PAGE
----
While the priority of asset protection areas and strategic protection areas is for the protection of life and community assets, the department will continue wherever possible, to apply fire in a way that does not compromise biodiversity values. For example, prescribed burns to protect life and community assets may be manipulated using smaller burn cells (and hence the potential for greater intervals between fire) to achieve biodiversity outcomes. However, where life and community asset protection coincides with high biodiversity values, and it is not possible to achieve multiple objectives, priority will be given to the protection of life and community assets.”

Apart from Map 4, no detail is available, or justification as to the size of the Asset Protection Areas, to justify the size of these areas and to afford any reasonable degree of protection to the coastal townships. Not stated either is whether these areas will be burn as a single unit, or in smaller units, which will diminish their effectiveness against incoming fires. 

Any township buffer less than 1 kilometre wide, or more than 8 years old, will afford little protection from incoming fires. The frequency of these burns or maximum fuel loadings acceptable is not specified either. Without this trigger, these burns may not be given the appropriate priority in the burn programme, and undertaken to meet protection needs of these townships on time.  

Why is there no Asset Protection zone west of Augusta, given that strong afternoon south westerly sea breezes are a feature of the climate there? The Asset Protection zone around Hamelin Bay is too small to be effective, as are the two small zones shown on Map 4 north west of Augusta.

The draft plan correctly states that the main town on the region, Margaret River, faces an extreme bushfire threat. It is reasonable to expect, therefore, that the fuel reduction burning activities will be designed to be effective in mitigating that risk. The Plan should state that this entire Asset Protection zone will be maintained with fuel load less than 8 tonnes/ha, or under perhaps 7 years old (in heath and scrub country) and that the burns in the zone will be relatively large to ensure that they are effective. In a zone of this nature, it is futile to use small burning cells, as they will not achieve the objective of the Asset Protection zone. Small burn cells will simply be bypassed by any bushfire.

We acknowledge that it is more difficult to do this around Yallingup, Gracetown and Prevelly as the vegetation type does not lend itself to fuel reduction burning as readily as the forest around Margaret River. Nevertheless, the mechanically slashed firebreaks around these centres are unlikely to be effective in stopping a bushfire, although they will provide an effective boundary for a fuel reduction burn. The plan needs to state explicitly that the native vegetation around those centres will be burnt to a depth of at least 1 kilometre, otherwise the fire threat to them will remain extreme.

The current level of THREATS to the coastal townships listed above are SO GRAVE  that IMMEDIATE action MUST be undertaken to reduce these threats. We suggest that the MINISTER for the ENVIRONMENT should make himself fully aware of this serious situation and respond accordingly.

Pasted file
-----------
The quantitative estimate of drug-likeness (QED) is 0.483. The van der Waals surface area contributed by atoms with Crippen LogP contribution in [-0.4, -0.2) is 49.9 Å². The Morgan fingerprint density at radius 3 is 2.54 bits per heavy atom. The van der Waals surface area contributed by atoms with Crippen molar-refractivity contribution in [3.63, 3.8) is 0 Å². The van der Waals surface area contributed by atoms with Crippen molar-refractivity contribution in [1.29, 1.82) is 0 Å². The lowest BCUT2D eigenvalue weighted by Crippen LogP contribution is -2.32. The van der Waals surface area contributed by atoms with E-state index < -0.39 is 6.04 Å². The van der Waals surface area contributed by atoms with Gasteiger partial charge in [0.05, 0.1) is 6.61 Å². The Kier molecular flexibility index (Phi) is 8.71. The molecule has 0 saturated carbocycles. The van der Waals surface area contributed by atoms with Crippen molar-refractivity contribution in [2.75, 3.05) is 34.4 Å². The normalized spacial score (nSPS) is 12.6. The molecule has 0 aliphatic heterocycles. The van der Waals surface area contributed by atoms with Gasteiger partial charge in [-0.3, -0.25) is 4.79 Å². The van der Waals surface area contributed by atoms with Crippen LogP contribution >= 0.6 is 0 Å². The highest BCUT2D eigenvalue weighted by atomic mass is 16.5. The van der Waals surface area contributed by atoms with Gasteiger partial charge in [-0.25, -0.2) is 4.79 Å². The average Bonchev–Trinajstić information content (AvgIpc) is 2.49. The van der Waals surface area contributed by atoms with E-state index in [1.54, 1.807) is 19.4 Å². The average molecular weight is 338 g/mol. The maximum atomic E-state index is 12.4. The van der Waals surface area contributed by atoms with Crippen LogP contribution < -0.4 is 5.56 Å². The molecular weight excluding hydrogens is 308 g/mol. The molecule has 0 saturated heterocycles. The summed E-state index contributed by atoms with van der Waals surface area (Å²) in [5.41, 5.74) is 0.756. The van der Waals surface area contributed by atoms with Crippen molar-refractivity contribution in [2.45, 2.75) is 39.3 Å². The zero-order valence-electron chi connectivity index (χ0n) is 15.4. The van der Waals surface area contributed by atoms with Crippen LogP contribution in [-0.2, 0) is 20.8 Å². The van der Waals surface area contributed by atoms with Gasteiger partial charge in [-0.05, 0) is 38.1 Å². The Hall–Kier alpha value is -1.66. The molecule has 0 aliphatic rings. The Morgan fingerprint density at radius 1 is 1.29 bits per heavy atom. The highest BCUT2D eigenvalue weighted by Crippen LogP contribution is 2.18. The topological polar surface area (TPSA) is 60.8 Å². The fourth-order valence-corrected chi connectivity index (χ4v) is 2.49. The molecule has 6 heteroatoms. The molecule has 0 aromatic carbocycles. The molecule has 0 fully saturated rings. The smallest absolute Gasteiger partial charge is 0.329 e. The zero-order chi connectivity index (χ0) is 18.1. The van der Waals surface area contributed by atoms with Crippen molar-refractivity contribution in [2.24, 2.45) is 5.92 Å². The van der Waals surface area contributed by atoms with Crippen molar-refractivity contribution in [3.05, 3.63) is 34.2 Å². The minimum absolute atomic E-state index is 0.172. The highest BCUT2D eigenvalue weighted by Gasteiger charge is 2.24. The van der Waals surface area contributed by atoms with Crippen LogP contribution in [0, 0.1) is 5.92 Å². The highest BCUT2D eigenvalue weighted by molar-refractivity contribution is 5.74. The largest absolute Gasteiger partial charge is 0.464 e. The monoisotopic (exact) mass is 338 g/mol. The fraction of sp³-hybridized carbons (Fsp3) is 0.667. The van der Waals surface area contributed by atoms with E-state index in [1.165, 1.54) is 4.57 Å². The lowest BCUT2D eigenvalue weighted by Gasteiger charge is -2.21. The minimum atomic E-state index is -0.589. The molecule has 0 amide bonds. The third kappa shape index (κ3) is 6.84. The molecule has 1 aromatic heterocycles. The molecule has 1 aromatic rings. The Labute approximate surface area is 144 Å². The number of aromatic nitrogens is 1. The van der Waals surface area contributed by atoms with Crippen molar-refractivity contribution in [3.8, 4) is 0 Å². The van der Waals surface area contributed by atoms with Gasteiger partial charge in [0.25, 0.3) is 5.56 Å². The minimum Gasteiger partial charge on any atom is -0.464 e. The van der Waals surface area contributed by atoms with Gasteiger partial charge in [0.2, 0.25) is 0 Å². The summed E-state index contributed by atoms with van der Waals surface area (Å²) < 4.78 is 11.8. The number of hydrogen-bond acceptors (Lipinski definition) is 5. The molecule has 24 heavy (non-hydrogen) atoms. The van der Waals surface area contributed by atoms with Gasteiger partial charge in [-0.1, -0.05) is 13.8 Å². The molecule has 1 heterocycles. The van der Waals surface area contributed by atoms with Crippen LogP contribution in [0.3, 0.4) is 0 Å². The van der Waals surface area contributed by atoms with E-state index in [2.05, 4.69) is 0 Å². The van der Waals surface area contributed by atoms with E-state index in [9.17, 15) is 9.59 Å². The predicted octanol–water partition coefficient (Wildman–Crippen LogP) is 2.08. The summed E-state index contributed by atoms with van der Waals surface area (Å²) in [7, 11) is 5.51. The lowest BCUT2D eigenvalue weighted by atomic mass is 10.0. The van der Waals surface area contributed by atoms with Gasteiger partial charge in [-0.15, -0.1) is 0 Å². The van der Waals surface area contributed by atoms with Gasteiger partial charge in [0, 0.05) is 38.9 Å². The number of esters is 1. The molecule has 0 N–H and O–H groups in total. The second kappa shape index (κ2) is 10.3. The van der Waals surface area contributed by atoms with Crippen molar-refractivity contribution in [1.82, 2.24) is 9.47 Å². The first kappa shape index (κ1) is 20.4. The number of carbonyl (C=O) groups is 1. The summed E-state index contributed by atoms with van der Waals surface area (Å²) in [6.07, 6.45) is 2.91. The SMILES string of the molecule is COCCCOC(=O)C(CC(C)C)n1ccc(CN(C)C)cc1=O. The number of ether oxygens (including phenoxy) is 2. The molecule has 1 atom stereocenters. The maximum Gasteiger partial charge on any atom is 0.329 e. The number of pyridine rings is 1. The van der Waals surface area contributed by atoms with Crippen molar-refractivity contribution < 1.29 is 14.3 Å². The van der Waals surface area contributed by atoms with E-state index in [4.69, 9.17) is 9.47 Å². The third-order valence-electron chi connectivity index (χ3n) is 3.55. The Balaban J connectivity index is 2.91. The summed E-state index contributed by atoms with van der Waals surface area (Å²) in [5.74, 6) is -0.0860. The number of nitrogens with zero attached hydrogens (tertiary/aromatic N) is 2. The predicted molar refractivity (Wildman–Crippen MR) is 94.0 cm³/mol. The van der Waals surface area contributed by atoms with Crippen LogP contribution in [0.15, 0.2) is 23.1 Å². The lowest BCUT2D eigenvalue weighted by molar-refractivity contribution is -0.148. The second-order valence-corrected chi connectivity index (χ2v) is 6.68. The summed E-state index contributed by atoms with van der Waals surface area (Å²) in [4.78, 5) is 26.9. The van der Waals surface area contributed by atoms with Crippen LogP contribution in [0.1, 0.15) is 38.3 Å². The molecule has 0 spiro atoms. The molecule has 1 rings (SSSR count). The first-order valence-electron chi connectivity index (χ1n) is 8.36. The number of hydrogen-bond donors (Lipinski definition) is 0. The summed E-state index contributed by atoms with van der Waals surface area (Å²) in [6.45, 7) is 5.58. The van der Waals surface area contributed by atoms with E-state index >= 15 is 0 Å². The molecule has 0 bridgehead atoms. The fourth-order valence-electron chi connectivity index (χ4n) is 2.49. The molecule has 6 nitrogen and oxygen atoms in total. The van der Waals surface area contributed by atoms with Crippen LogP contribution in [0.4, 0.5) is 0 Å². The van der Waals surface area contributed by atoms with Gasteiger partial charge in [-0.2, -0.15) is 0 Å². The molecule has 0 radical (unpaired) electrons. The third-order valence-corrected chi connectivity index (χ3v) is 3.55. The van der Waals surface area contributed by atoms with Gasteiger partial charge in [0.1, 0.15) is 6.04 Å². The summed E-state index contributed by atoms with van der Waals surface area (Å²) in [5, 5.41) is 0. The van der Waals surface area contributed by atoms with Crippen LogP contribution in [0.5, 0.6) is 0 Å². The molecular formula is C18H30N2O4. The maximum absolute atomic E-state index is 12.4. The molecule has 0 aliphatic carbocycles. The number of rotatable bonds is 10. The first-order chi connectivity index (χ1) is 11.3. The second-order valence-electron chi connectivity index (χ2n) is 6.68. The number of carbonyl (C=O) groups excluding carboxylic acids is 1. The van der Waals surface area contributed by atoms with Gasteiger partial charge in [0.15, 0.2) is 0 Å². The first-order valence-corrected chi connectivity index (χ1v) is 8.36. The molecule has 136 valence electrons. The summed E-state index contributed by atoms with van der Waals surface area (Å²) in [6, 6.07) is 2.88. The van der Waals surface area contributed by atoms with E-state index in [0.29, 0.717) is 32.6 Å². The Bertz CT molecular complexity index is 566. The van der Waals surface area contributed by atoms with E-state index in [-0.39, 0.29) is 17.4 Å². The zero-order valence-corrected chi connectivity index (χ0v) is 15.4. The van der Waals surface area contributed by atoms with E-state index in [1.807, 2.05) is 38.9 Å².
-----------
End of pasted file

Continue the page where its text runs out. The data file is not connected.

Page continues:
Issue: Fire Exclusion Areas

The Draft Plan states that significant areas of vegetation will remain unburnt as scientific reference areas. No real justification is given for this. It is quite inappropriate to provide any such area at all in a region of such high fire risk as this, where the main priority should be protection of life and property. Complete protection from fire is widely acknowledged as entirely unnatural in this part of the State, so why impose a management regime so divorced from reality?

We are particularly concerned at the large fire exclusion area to the west of the Boranup karri forest. Such a large area poses a major threat to this unique outlier of karri. A fire starting on the coast there would sweep very rapidly into the karri and cause major damage. We find it difficult to reconcile DEC’s professed concern about conservation of biodiversity with this obvious threat.

Assuming that significant areas of coastal vegetation will remain unburnt for biodiversity purposes for extended periods of time, rates of spread and fire behaviour in these areas will be significant, and promote long distance spotting.

Issue: Need for a Regional Approach

The plan does not give sufficient weight to the need to manage the fuels outside crown land. There are very heavy fuels on much of the forested private land in the region. Heavy fuels on other land could well nullify any fuel management activities by DEC. It is totally inadequate to state that DEC will continue to liaise with local government, FESA, etc, for bushfire mitigation. The plan should clearly state that DEC will work with those bodies to develop a regional fire management plan that will integrate fuel management on public and private land.

It would greatly assist DEC and FESA to make residents of the region aware of the level of fire risk if maps showing fuel loads across the whole Leeuwin-Naturaliste Ridge were made public in spring each year.

Issue: Accountability

It should be noted that whilst DEC manages the land allocated to its care, it is the Conservation Commission that determines and sets the policy by which DEC must operate. The  Conservation Commission must therefore be FULLY ACCOUNTABLE for any policy which puts life and property at risk, and when it ultimately FAILS, be FULLY responsible for the outcome of any tragedy which occurs.

 The Bushfire Front 18 February 2011